Awesome Ideas · Brand Strategy

Your honest feedback on this retail idea?

Anonymous

October 9th, 2020

A mobile shipping container that can be rented by brands/SMEs to be used as


1. Pop up store

2. Mini cafe/Food truck

3. Demo space - try out new products ex: Peloton bike

4. Brand activations

5. Events - yoga, meditation, food tasting


Brands can rent the space for a day, week, month.


Aside from renting out the mobile retail unit, we also provide decor/shopfit/point of sale and staffing.

David M

October 12th, 2020

Send me your business plan.

Clay Nichols Helping other startups grow after launching 2 successful startups.

October 13th, 2020

What would your #1 customer be?

How are they solving this problem right now?

Dane Madsen Organizational and Operational Strategy Consultant

October 14th, 2020

At 30,000 feet it seems interesting, especially if you have fully outfitted the container for specific purposes so the Brand can not deal with the logistics.


In the US you may run into several regulatory issues (especially when dealing with food) for anything requiring connection to utilities - although they may seem onerous, they are there for public safety.


Start researching pop up physical stores, promotional events - like the energy drink sector that does these in a motor home or bus, and food truck permitting regulations in your first city to get a feel for the regulatory environment. I also assume this is not something you would launch in the middle of a pandemic if the value proposition has people in close quarters, such as inside a small space.

Jim Myers Exp Entrepreneur/Consultant looking for next team

October 9th, 2020

Location, Location, Location -- Renting someone a shipping container that can be converted into any of the above ideas doesn't, in my mind, fill a specific need. Anyone today can go buy a shipping container and get it delivered for a couple of grand. If that shipping container isn't located in a desirable location what's the point. If you look at locations that are desirable there are existing bricks and mortar competition that allow for pop-up shops in malls and retail areas of cities and towns. Space near high foot traffic areas is highly regulated, in short, you can't drop a shipping container just anywhere.


Now if you want to pivot and become an expert in providing the pop-up shop experience, i.e., have relationships at all of the existing bricks and mortar locations, have the licensing sorted out, have the capability to quickly build-out and clean-up a location, local advertising expertise needed to generate buzz and traffic and have the location expertise to know where can you do what in a specific geography (maybe bricks and mortar, maybe a shipping container, maybe a tent, whatever) then you may have a service that would be desirable. You could have an expertise that is more economical to buy than build internally for a client.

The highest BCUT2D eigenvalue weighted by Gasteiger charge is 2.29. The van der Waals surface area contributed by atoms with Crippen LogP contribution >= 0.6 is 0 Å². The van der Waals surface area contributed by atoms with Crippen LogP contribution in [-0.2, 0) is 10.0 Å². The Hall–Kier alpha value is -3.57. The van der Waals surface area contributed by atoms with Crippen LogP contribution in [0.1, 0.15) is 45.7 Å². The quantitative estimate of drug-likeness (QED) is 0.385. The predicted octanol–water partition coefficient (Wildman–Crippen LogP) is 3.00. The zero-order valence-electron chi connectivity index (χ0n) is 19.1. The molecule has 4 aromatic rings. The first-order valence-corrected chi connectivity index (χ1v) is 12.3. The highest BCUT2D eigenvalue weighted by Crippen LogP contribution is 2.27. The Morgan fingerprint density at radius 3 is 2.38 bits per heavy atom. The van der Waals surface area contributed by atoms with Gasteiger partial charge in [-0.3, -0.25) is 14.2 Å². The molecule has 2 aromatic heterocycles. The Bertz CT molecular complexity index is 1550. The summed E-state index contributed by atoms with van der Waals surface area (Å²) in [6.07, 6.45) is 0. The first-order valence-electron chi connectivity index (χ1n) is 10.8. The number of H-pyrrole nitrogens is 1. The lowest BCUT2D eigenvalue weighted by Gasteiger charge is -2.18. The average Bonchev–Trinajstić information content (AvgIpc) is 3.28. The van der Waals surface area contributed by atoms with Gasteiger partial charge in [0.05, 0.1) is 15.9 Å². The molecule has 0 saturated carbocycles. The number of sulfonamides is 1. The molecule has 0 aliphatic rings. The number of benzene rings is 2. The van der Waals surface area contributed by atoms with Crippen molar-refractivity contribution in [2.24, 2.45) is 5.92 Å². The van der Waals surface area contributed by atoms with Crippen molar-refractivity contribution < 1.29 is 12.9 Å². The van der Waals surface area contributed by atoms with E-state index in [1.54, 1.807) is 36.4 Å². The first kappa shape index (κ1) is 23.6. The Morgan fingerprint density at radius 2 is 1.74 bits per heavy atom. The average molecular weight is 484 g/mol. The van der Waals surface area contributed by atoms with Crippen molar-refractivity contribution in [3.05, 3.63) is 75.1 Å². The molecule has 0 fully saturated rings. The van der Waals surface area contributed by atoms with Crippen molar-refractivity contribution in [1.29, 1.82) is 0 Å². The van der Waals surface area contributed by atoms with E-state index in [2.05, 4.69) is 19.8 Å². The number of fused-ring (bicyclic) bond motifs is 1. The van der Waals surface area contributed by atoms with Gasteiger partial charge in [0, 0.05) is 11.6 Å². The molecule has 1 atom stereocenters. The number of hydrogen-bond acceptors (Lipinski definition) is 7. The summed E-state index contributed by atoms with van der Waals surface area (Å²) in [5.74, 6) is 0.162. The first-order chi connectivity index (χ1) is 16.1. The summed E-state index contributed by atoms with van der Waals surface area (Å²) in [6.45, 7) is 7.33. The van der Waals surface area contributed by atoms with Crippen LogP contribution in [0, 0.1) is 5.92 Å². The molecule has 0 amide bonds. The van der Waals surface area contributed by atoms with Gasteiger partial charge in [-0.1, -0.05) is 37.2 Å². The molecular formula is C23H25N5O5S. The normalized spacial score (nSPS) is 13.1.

Now I don't know if these firms exist, I don't know if there is sufficient demand and I don't know your capabilities but I can see value there that I do not see in renting a shipping container.


My 2 cents.. respectfully submitted.

Henri Zix Founder & CEO

October 11th, 2020

The idea is interesting and has the potential to be successful. But the concept, design and right management is crucial for the success.

Michael Baker

October 9th, 2020

This already exists, with multiple event marketing & trade show companies offering this exact service. It's mostly for blue-chip brands, as it's expensive to do custom pop-ups design & fabrication with high-quality execution on tight timetables. Also, it's clearly a post-pandemic idea since this whole sector has been walloped with social distancing. I guess the upside is if you want to start an event marketing shop or trade show display company, there are a lot of unemployed excellent people available right now who know all the ins and outs of these types of projects.

James Bishop Partner, Entertainment Consultants and Management

October 14th, 2020

I think what would matter is the type of product. What if your square footage can not sustain the price and volume of the product..

STEVE OMANS CEO at Total Hospitals- Revenue Cycle Management, HCIT and Population Health Analytics

October 9th, 2020

Focus on one segment that is not being addressed and interview your potential market. Your market is too large. Sounds like you are trying to be a disruptor, if so, how would your shipping container stand up against the food truck, how would it be licensed for vendors in cities, all questions and hurdles to get out in the market and test the idea, not behind the computer screen.


Just my two cents, because I've lived it.

Ken Magnee Successful Sales Leader Interested in Entrepreneurship

Last updated on October 9th, 2020

I do see this as something that could be interesting, though some of the feedback already provided from others is worth considering. My initial thoughts is that if this is for the SMB market, then it would need to be affordable and I wonder if the costs would be aligned. For me to provide a more compelling opinion, it would be helpful to see a visual of what this might look like and a rough idea on cost.

Gareth James-Ryan A technical advisor (vCTO) to Founders and looking for a challenge

November 20th, 2020

Sounds like an interesting venture, I watched a webinar a couple of days ago with the founder of Sook (https://www.sook.space/) who hire out empty retail units. It seems to be working for them and isn't too much of a push to use a container, though I'm sure there's some considerations for local rules and regulations.